It can also be found in products used to treat fleas and ticks on pets – and even makes an appearance in some treatments for head lice on humans.  Short-term effects of high exposure to malathion include headaches, nausea, dizziness, cramps, diarrhea, excessive sweating, blurred vision, and accelerated heart rate.

Minimize exposure to malathion and other environmental toxins

While the Environmental Protection Agency insists that the small amounts of malathion used for mosquito control make effects on humans “unlikely,” Dr. Osborne warned that chronic exposure to pesticides – even in very small doses – can lead to negative health outcomes.  Natural health experts note that people can be exposed to small – but damaging – amounts by eating conventional chemical-dependent foods, inhaling the spray through mosquito spray programs, and being exposed to “drift” from local landscape applications.

To minimize exposure, experts advise remaining inside or avoiding the area for at least 30 minutes post-spray.  Close windows and doors, turn off window air conditioners, and close vents during spraying – and for at least 10 minutes after.

Minimize contact with surfaces in recently-sprayed areas, and – if these areas are contacted – wash skin well.  Rinse both homegrown and store-bought fruits and vegetables well before cooking or eating.

Of course, organic produce contains far lower amounts of synthetic pesticides.  So, whenever possible, spend your food money wisely.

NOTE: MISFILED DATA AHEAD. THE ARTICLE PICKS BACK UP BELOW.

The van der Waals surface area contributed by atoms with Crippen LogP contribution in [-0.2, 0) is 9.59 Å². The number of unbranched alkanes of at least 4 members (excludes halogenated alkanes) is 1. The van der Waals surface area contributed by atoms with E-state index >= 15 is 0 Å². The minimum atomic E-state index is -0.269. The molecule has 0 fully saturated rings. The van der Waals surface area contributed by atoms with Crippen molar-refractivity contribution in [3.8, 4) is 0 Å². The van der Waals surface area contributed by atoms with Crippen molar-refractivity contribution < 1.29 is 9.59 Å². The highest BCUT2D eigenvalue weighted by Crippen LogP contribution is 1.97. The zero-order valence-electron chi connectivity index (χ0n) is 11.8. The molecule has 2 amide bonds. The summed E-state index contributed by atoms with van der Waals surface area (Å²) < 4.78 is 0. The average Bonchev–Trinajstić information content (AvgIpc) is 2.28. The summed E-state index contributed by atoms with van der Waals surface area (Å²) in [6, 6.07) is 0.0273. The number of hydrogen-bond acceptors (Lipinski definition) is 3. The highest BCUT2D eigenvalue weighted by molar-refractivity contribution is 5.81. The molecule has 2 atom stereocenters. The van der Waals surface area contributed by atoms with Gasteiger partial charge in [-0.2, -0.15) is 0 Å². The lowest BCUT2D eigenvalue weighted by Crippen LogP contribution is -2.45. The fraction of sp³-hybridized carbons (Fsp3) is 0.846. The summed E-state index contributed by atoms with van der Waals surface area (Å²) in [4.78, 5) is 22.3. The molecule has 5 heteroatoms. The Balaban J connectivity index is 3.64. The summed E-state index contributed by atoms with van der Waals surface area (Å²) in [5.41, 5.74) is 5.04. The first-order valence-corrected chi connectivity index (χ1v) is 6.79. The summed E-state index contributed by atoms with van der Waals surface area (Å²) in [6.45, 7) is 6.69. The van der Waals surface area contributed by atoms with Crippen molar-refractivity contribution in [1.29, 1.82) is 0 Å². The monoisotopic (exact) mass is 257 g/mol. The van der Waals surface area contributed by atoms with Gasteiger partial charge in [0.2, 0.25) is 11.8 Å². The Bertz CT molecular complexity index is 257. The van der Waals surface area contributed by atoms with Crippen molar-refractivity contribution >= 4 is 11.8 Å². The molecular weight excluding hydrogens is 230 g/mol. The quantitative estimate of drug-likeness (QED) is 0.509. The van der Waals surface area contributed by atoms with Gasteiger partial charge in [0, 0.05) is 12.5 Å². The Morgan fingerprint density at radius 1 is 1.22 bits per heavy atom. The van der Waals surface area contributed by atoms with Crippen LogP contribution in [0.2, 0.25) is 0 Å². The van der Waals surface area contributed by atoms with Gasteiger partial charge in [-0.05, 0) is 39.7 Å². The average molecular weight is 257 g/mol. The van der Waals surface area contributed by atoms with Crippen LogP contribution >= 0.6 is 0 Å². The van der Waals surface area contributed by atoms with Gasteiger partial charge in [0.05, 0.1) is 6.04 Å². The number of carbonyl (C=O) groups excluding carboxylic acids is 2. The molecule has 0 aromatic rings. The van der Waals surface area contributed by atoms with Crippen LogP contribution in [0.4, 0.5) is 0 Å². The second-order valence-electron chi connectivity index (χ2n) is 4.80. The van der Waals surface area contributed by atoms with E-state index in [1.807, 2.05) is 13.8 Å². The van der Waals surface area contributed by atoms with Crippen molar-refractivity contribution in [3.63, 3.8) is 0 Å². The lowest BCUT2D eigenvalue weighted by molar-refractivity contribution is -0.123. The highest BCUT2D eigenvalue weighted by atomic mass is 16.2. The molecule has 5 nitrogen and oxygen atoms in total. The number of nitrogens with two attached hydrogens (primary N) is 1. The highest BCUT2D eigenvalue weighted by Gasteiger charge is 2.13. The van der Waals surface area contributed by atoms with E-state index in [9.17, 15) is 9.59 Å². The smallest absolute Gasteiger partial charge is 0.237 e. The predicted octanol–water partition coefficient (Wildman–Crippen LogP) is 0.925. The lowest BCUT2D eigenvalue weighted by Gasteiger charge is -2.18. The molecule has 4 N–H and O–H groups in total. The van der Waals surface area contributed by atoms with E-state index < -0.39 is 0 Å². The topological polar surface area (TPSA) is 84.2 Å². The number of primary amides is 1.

And, don’t forget to protect your fine furry friends.  Pet food and water dishes should be brought inside, and ornamental fishponds should be covered, if you notice any spraying of toxic chemicals.

Other natural steps you can take to support kidney health include avoiding the overuse of NSAID medications, maintaining a healthy weight, quitting smoking, bypassing sodium-laden processed foods, and managing medical conditions that can harm kidneys.

The fact that chronic kidney disease is common in American adults is disturbing, especially when you consider the lack of awareness.  But: the fact that malathion appears to contribute to the growing global incidence of the disease is even worse.  Be proactive and protect your health.  It’s worth it!

Editor’s note: Click here to learn more about kidney health inside the Fatty Liver Docu-Class.  It’s available now.

Sources for this article include:

Notify of

Newest Most Voted
Inline Feedbacks
View all comments